When we arrived, we sat down and made our dinner plates. They are made from palm fronds that you weave together. Note the woven leaf baskets.
After the plates are ready, the men prepare the food that we will eat. They have prepared river rocks and lit a fire under them so they are extremely hot. Then, they start making the palusami (pal- u-sam-e) which is taro leaves wrapped and tied to form a ball filled with coconut milk. You can't imagine how good this is until you eat it. Then, they clean the taro root (this is their main starch and it is rather dry and plain tasting.)
|Making the pulusami|
|Forming the pulusami ball|
Next, the fish is wrapped in woven palm fronds. All of this is placed on the river rocks then covered with layers of banana leaves and left to cook for about an hour.
While the food is cooking, we enjoyed learning about traditional singing and dancing, tapa cloth making (pictures made on special tree bark).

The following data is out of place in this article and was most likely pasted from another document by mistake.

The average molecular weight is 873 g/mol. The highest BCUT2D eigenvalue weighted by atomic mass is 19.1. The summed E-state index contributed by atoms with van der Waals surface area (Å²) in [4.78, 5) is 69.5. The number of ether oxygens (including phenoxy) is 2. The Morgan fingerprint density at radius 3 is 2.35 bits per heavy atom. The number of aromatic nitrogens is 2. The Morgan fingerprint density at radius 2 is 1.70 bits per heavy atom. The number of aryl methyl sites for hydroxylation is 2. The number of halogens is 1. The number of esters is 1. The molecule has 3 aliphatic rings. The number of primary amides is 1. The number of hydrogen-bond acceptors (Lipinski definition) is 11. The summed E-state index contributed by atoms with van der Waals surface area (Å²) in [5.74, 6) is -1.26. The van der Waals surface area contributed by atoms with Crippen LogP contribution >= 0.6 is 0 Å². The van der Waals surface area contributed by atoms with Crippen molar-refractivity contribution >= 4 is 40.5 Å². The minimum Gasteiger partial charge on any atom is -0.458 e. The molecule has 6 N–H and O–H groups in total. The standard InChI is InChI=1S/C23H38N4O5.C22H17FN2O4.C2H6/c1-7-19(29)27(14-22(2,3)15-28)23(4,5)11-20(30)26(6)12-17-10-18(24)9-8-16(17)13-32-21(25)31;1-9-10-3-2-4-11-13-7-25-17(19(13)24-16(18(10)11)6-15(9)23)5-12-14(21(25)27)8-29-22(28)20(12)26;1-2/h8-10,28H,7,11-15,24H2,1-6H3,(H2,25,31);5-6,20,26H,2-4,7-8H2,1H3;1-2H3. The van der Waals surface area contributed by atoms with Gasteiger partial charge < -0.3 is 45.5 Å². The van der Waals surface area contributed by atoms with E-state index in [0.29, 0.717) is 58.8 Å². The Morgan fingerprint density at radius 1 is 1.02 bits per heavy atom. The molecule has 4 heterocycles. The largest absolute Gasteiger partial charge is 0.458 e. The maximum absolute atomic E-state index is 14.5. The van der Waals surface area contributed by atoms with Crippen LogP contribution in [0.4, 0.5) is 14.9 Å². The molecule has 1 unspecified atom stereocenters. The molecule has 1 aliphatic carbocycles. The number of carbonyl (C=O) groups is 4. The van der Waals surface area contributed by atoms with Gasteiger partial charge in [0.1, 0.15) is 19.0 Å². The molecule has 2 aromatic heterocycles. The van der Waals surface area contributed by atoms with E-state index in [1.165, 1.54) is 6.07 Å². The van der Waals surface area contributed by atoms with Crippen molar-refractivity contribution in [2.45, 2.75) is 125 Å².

We then move to watch a man getting a traditional Samoa tattoo. I must say he looked rather pale after getting up from being tattooed. It is a very painful process which is pretty evident from watching the procedure and looking the the condition of the young man under the needles. The tattoo is created by holding a stick with a bone "comb" (attached to the side of the the stick) being tapped by a second stick to drive the ink covered comb into the skin.
Then, we watched some traditional wood carving and finally, we go back to eat. The taro, fish, and pulsami are placed on a leaf laying in our woven bowls. There are no utensils, we eat with our fingers. It was fresh tuna and it tasted very much like salmon. A great meal.
The taro is the white, the palusami is green and the fish is at the top.